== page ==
Are climate activists heroes? Or are they terrorists?


This column is an opinion from climate activist Mark Simmons. For more information about CBC’s Opinion section, please see the FAQ.

On Aug. 11, 2021, Jessica Reznicek self-reported to a U.S. federal prison to begin her eight-year sentence. Her crime? One count of conspiracy to damage an energy facility (to which Jessica had pleaded guilty), plus a domestic terrorism charge added by the judge during Jessica’s sentencing to deter others from taking similar actions. 

You may not have heard of Jessica. I hadn’t, until I saw a petition asking President Joe Biden and the U.S. Congress to repeal her terrorism charge. It was the petition’s title that really caught my attention: “Protecting Water is Never Terrorism.” 

It seemed hard to argue with that logic. Water is life. Water is essential. Everyone needs it to survive. How could protecting something that everyone needs be an act of terrorism? 

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Terrorism is intimidation. Terrorism is death. Terrorism is destruction. As the FBI defines it, domestic terrorism is “violent, criminal acts committed by individuals and/or groups to further ideological goals stemming from domestic influences, such as those of a political, religious, social, racial, or environmental nature.” 

So why was Jessica charged with domestic terrorism? Jessica is a land and water defender, someone who takes non-violent action to protect the environment against exploitative or destructive practices. Her crime was sabotaging construction equipment being used to build an oil pipeline, the Dakota Access Pipeline, in lowa. 

Why did she do it?

No one was injured by Jessica’s actions, and she took them only after her numerous other attempts — including commenting at public hearings, leading calls for an environmental impact assessment, and participating in marches and rallies, boycotts and even hunger strikes — failed to stop the pipeline. Her actions resulted in a four-month delay in construction and millions of dollars in damage, and were considered violent enough for the court to deem her a terrorist. 

So why did she do it? Because she could no longer stand by and watch the river she grew up with, the Raccoon River in Des Moines, Iowa, be destroyed. When her many attempts at working within the system failed, she felt she had no choice but to take action against the system. 

As a climate activist, I’ve often thought about how far those of us who are fighting to save the planet will need to go to change denial, apathy and empty promises into acceptance, alarm and meaningful action. How do we force change when those who hold power are so resistant to it? 

RCMP and old-growth logging demonstrators stand face-to-face at the Fairy Creek blockade before police pushed the group back to access a tree structure a demonstrator was harnessed to. More than 1,100 Indigenous and non-Indigenous protesters have been arrested at Fairy Creek, in what has become Canada’s largest act of civil disobedience. (Adam van der Zwan/CBC)

This year, the water utility company that ensures that 500,000 people in Des Moines and surrounding areas have access to clean drinking water announced that they would begin drilling wells, at a cost of $30 million US, because the water from the Raccoon and Des Moines Rivers was no longer safe to drink. This is exactly the problem that Jessica had been trying to stop when she chose to sabotage the pipeline equipment.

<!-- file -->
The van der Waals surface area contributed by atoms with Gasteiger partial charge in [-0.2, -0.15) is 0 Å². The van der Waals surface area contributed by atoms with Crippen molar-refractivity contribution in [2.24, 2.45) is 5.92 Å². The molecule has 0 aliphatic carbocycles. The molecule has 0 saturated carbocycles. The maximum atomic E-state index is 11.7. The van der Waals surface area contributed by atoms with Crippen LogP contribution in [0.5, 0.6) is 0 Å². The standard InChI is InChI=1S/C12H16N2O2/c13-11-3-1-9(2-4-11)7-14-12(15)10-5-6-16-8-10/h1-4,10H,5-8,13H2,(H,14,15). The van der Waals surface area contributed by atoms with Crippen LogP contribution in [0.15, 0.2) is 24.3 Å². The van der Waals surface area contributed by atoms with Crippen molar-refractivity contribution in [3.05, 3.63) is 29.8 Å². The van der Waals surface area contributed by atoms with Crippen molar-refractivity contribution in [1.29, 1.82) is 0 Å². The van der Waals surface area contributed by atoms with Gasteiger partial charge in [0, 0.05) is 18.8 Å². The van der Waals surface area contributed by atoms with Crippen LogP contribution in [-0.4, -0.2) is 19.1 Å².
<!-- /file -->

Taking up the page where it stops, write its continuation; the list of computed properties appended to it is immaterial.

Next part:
A similar story is currently playing out in Canada. 

At Fairy Creek, in the southern part of Vancouver Island, more than 1,100 Indigenous and non-Indigenous forest defenders have been arrested in what has become Canada’s largest act of civil disobedience. 

Their crimes? At their heart, they’re not that dissimilar from Jessica’s. They used non-violent civil disobedience to try and protect the old-growth forests around Fairy Creek. 

The trees in these forests are estimated to range in age from 250 to 2,000 years old, are homes for many endangered species, and store more carbon per hectare per year than those in the Amazon rainforests. Teal Jones, the company looking to profit from cutting down these ancient wonders, is perfectly within its legal rights to do so. But as Jessica’s case shows, what may be right legally isn’t always what’s best for the people that the law is meant to protect. 

While no terrorism charges have been laid against those arrested at Fairy Creek, numerous reports of physical assaults, destruction of forest defenders’ private property and other abuses by the RCMP — confirmed through widespread videos on social media and a recent ruling by B.C. Supreme Court Justice Douglas Thompson — would seem to match the definition of terrorism as defined by the FBI. 

Acting to intimidate

Ultimately, can’t the RCMP’s actions be seen as having the same effect as Jessica’s terrorism charge — to intimidate those acting to defend our planet from corporate greed and environmental destruction into submission and compliance? 

To be clear, what Jessica Reznicek did was a crime. One that she freely admitted to doing, publicly and in the courtroom. No one is denying that. 

But is Jessica Reznicek a terrorist? Well, as NASA climate scientist Peter Kalmus put it, “Jessica was sentenced to eight years for protecting all of us from climate and ecological breakdown. She acted from necessity and from love. She is a hero, not a terrorist.” 

And as those that fought and continue to fight at Fairy Creek show us, she is not the only one. How many more heroes will need to stand up before corporations, and the governments that enable them, begin putting the water and forests we all depend on ahead of their profits?


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Written by bourbiza

bourbiza is an entertainment reporter for iltuoiphone News and is based in Los Angeles.

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